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    by John Milton
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    Hence, loathed Melancholy,
    Of Cerberus and blackest Midnight born,
    In Stygian cave forlorn
    'Mongst horrid shapes, and shrieks, and sights unholy!
    Find out some uncouth cell,
    Where brooding Darkness spreads his jealous wings,
    And the night raven sings;
    There under ebon shades, and low-browed rocks,
    As ragged as thy locks,
    In dark Cimmerian desert ever dwell.
    But come thou Goddess fair and free,
    In heav'n ycleped Euphrosyne,
    And by Men, heart-easing Mirth,
    Whom lovely Venus at a birth
    With two sister Graces more
    To ivy-crowned Bacchus bore;
    Or whether (as some sager sing)
    The frolic wind that breathes the spring,
    Zephyr, with Aurora playing,
    As he met her once a-Maying,
    There on beds of violets blue,
    And fresh-blown roses washed in dew,
    Filled her with thee a daughter fair,
    So buxom, blithe, and debonair.
    Haste thee, Nymph, and bring with thee
    Jest, and youthful Jollity,
    Quips, and Cranks, and wanton Wiles,
    Nods, and Becks, and wreathed Smiles,
    Such as hang on Hebe's cheek,
    And love to live in dimple sleek;
    Sport that wrinkled Care derides,
    And Laughter holding both his sides.
    Come, and trip it as you go
    On the light fantastic toe;
    And in thy right hand lead with thee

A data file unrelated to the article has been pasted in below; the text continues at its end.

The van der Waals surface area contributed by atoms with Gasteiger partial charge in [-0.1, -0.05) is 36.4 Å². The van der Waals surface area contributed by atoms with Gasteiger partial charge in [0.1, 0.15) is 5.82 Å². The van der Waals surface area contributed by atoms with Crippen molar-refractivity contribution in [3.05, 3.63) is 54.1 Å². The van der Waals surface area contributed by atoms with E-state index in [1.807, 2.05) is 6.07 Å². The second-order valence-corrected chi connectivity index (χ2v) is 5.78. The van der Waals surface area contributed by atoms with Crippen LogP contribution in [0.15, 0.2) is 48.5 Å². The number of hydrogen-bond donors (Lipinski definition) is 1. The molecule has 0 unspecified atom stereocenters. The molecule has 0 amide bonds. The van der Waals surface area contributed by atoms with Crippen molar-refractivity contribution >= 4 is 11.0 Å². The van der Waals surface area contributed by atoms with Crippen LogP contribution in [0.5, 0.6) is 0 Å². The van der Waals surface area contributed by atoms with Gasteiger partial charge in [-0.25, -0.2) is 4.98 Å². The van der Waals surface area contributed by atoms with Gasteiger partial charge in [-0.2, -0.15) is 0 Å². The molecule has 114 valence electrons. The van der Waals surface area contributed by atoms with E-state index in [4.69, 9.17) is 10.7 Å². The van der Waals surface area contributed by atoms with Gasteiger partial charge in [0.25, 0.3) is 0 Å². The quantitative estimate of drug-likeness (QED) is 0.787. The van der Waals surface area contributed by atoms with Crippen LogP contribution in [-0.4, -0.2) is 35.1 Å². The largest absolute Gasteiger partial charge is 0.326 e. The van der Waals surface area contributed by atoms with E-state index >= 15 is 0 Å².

The mountain nymph, sweet Liberty;
    And if I give thee honour due,
    Mirth, admit me of thy crew,
    To live with her, and live with thee,
    In unreproved pleasures free;
    To hear the lark begin his flight,
    And singing startle the dull night,
    From his watch-tow'r in the skies,
    Till the dappled dawn doth rise;
    Then to come in spite of sorrow,
    And at my window bid good morrow,
    Through the sweet-briar, or the vine,
    Or the twisted eglantine:
    While the cock with lively din
    Scatters the rear of darkness thin,
    And to the stack, or the barn-door,
    Stoutly struts his dames before:
    Oft list'ning how the hounds and horn
    Cheerly rouse the slumb'ring morn,
    From the side of some hoar hill,
    Through the high wood echoing shrill:
    Sometime walking, not unseen,
    By hedge-row elms, on hillocks green,
    Right against the eastern gate,
    Where the great sun begins his state,
    Robed in flames, and amber light,
    The clouds in thousand liveries dight;
    While the ploughman near at hand
    Whistles o'er the furrowed land,
    And the milkmaid singeth blithe,
    And the mower whets his scythe,
    And every shepherd tells his tale
    Under the hawthorn in the dale.
    Straight mine eye hath caught new pleasures
    Whilst the landscape round it measures;
    Russet lawns, and fallows grey,
    Where the nibbling flocks do stray;
    Mountains, on whose barren breast
    The lab'ring clouds do often rest;
    Meadows trim with daisies pied,
    Shallow brooks, and rivers wide.
    Towers and battlements it sees
    Bosomed high in tufted trees,